We will all face the loss of a loved one at some stage in our lives. This can be a time of deep sorrow and grief, of emotional distress, and difficulty coping. Many of us can benefit from guidance in dealing with the associated emotional and physical trauma.
The non-profit organization Mental Health America: talks about coping with loss:
“The loss of a loved one is life’s most stressful event and can cause a major emotional crisis. After the death of someone you love, you experience bereavement, which literally means “to be deprived by death.””
They provide an excellent discussion on important topics such as: knowing what to expect, mourning a loved one, dealing with a major loss, living with grief, and helping others grieve.
HelpGuide.org helps us understand the grieving process:
“Losing someone or something you love or care deeply about is very painful. You may experience all kinds of difficult emotions and it may feel like the pain and sadness you’re experiencing will never let up. These are normal reactions to a significant loss. But while there is no right or wrong way to grieve, there are healthy ways to cope with the pain that, in time, can renew you and permit you to move on.”
Their guide to grief and how to cope with it is really worth reading.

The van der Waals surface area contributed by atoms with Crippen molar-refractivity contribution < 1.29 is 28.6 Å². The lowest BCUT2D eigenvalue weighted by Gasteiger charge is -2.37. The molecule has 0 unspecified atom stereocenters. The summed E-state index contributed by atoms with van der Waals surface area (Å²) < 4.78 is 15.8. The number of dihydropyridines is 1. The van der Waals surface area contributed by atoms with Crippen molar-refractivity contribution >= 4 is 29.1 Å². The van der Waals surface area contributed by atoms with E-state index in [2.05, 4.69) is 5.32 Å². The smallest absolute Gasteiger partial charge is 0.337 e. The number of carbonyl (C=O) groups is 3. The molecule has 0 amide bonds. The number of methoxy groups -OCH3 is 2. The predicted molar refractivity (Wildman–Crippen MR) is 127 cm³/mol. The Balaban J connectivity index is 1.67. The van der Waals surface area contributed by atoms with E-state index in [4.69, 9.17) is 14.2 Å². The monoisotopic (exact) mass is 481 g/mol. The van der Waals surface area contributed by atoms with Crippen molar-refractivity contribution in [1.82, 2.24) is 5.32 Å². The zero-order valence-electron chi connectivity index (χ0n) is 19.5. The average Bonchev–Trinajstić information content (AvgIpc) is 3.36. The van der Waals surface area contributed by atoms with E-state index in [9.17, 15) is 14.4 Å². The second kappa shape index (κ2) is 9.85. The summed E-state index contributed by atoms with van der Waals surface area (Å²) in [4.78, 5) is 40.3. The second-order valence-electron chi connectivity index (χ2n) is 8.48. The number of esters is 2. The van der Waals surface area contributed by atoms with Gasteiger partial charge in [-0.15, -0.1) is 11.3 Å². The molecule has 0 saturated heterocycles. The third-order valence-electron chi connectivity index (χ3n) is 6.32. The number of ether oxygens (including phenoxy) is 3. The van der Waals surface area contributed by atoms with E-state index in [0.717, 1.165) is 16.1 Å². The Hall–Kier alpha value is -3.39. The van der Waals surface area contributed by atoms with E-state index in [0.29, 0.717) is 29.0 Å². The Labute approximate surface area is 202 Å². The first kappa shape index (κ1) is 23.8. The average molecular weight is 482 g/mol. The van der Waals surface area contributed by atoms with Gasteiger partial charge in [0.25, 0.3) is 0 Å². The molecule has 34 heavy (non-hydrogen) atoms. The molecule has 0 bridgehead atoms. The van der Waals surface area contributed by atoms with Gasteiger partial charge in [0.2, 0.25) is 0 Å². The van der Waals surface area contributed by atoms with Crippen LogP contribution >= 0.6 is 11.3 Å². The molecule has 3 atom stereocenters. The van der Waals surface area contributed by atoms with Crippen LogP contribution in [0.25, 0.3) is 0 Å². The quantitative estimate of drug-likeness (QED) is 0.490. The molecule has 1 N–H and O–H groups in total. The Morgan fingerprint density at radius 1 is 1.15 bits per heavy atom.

In addition to this grief and loss, as is the case with many immigrant and ethnic communities across the world, South Asians in the Bay Area have the desire to follow specific cultural, religious and social norms and traditions that reflect their values and beliefs. In the moment of crisis and bereavement, individuals and families often do not know where to turn for help in these matters.
An article Rites of Passage by Kalpana Mohan that appeared in India Currents in 2012 is exactly on point:
“Indian Americans will routinely discuss their political leanings, trade notes on wily ways to gyp the taxman, tell one another about the cheapest grocery store for buying almonds, and argue about the best cruise deal for Alaska. However, if there’s one topic they’re not exactly dying to debate—it is death.”
The author also addresses several important issues in this article that we also cover in our Planning and Preparing for Life’s Transitions page.
A group “The Final Journey“ based in San Diego, CA offers free seminars for the Indian community about end of life medical choices, religious services, cremation, legal issues, and financial planning. We encourage you to contact them if you would like to arrange such a seminar for your community or group.
Temples and other Houses of Worship in the community typically offer solutions and support for the needs of the bereaved. Friends and family are also able to come together to help with arrangements, logistics etc. Organizations like the Bay Area Youth Vaishnav Parivar provide information on funeral services for the Hindu community.
In addition to these resources, Sukham offers the following information that could be useful.
Bay Area Mortuaries catering to South Asian needs
The following mortuaries in the Bay Area have experience in meeting the needs of South Asians. This is not a complete list, or an endorsement of these facilities over others in the area:
Spangler Mortuaries, Sunnyvale, Mountain View, Los Altos and Menlo Park
Alameda Family Funeral & Cremation Saratoga
Fremont Memorial Chapel, Fremont
Fremont Chapel of the Roses, Fremont
Transporting the ashes or remains of a relative to India